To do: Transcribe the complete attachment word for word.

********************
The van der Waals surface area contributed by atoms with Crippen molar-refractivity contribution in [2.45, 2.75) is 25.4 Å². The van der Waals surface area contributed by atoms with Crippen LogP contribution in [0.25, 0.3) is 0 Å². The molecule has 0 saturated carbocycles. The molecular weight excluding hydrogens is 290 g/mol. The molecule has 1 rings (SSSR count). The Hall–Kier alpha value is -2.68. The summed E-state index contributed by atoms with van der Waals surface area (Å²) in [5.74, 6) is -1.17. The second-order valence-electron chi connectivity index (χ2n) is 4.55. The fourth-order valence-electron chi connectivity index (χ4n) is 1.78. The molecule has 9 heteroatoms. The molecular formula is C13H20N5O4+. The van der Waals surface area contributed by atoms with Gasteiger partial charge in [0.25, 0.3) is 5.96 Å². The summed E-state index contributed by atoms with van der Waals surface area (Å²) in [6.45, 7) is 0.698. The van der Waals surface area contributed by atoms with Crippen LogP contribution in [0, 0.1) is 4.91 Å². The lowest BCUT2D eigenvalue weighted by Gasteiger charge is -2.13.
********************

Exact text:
The van der Waals surface area contributed by atoms with Crippen molar-refractivity contribution in [2.45, 2.75) is 25.4 Å². The van der Waals surface area contributed by atoms with Crippen LogP contribution in [0.25, 0.3) is 0 Å². The molecule has 0 saturated carbocycles. The molecular weight excluding hydrogens is 290 g/mol. The molecule has 1 rings (SSSR count). The Hall–Kier alpha value is -2.68. The summed E-state index contributed by atoms with van der Waals surface area (Å²) in [5.74, 6) is -1.17. The second-order valence-electron chi connectivity index (χ2n) is 4.55. The fourth-order valence-electron chi connectivity index (χ4n) is 1.78. The molecule has 9 heteroatoms. The molecular formula is C13H20N5O4+. The van der Waals surface area contributed by atoms with Gasteiger partial charge in [0.25, 0.3) is 5.96 Å². The summed E-state index contributed by atoms with van der Waals surface area (Å²) in [6.45, 7) is 0.698. The van der Waals surface area contributed by atoms with Crippen LogP contribution in [0, 0.1) is 4.91 Å². The lowest BCUT2D eigenvalue weighted by Gasteiger charge is -2.13.